U.S. Expanding Bases To Contain China
Voice of Russia
June 26, 2012
US tosses new challenge to China in Asia
Thailand is soon likely to be on the list of the Asia-Pacific countries where US troops will be based on a permanent basis.
Right now, the Pentagon is mulling its return to the U-Tapao Royal Thai Navy Airfield which was a military base for the USAF B-52 bombers during the Vietnam War in the early 1970s to launch airstrikes on Vietnam, Laos and Cambodia.
Located 40 kilometers from the Thai resort of Pattaya, U-Tapao also serves as an international civil airport which mainly receives tourist charter flights from Russia, the CIS countries and those of Eastern and Western Europe. Speaking at a regional security conference in Singapore earlier this month, US Defense Secretary Leon Panetta said that NASA was weighing the use of U-Tapao as its basic airfield which would help implement its regional meteorological program. Panetta also said that the US would shift 60 percent of its naval forces to Pacific ports, a move that commentators say is designed to contain China’s growing military clout.
It is clear that conducting atmospheric studies will hardly be the only goal of the US base in U-Tapao. Speaking on condition of anonymity earlier this month, a spokesman for the Royal Thai Armed Forces Headquarters said that Bangkok is concerned over China’s reaction to the possible use of U-Tapao airfield by the United States which Beijing fears may be used for collecting intelligence information.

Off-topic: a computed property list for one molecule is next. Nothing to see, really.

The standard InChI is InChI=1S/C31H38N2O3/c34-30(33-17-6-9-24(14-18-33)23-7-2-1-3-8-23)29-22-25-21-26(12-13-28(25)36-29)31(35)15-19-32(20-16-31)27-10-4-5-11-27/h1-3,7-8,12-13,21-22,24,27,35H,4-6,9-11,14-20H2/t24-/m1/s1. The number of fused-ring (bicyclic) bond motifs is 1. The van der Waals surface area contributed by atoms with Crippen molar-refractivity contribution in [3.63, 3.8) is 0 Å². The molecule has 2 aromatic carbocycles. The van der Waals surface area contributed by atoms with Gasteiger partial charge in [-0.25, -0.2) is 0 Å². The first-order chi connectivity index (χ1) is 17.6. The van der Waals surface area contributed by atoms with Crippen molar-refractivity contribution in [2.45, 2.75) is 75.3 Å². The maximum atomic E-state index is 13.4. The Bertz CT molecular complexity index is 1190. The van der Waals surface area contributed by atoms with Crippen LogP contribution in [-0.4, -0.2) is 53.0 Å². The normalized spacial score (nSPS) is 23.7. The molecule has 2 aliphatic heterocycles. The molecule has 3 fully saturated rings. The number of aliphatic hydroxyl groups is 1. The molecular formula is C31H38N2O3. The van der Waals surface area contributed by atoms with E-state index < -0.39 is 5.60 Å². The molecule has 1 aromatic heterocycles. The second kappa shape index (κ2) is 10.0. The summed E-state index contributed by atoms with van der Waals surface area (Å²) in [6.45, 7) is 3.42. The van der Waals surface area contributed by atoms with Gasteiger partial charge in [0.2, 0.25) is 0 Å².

These concerns seem well-grounded given that there is already a small-sized US company in U-Tapao which deals with refueling US planes and ships which transport US servicemen and military supplies to Afghanistan and Iraq. Speculation is also rife that U-Tapao’s US sector was used by stealth aircraft to transport foreign terrorism suspects to the United States and its Guantanamo base in Cuba.
Washington wants Bangkok to help it implement a program on aerial surveillance of the transportation of trade and military cargos en route from the Middle East to the Pacific Ocean. This is the main maritime transportation artery that China uses to develop its trade relations with many Asian and African countries, says Andrei Volodin of the Russian Foreign Ministry’s Diplomatic Academy.
“The United States is dismayed about China’s ever-increasing geo-economic might which may well be transformed into military and political clout,” Volodin says. “This is why Washington is trying to resuscitate its Cold War-era dominance in the Pacific, something that is designed to contain China. By doing so, the United States hopes to implement its strategy on containing communism on the whole,” Volodin says.
In a bid to expand its Pacific clout, the United States is also considering its return to the Cam Ranh Air Base in Vietnam and the Subic Bay Air Base in the Philippines. Experts say that US troops returning there is just a matter of time. Washington’s policy on building up its military presence in Asia is already bringing its first results, something that analysts say is almost certain to prod China to respond in kind. Given many regional countries’ dependence on China, Beijing will try to prevent these countries from cooperating with Washington, pundits say, referring to China’s drive to uphold its strategic interests.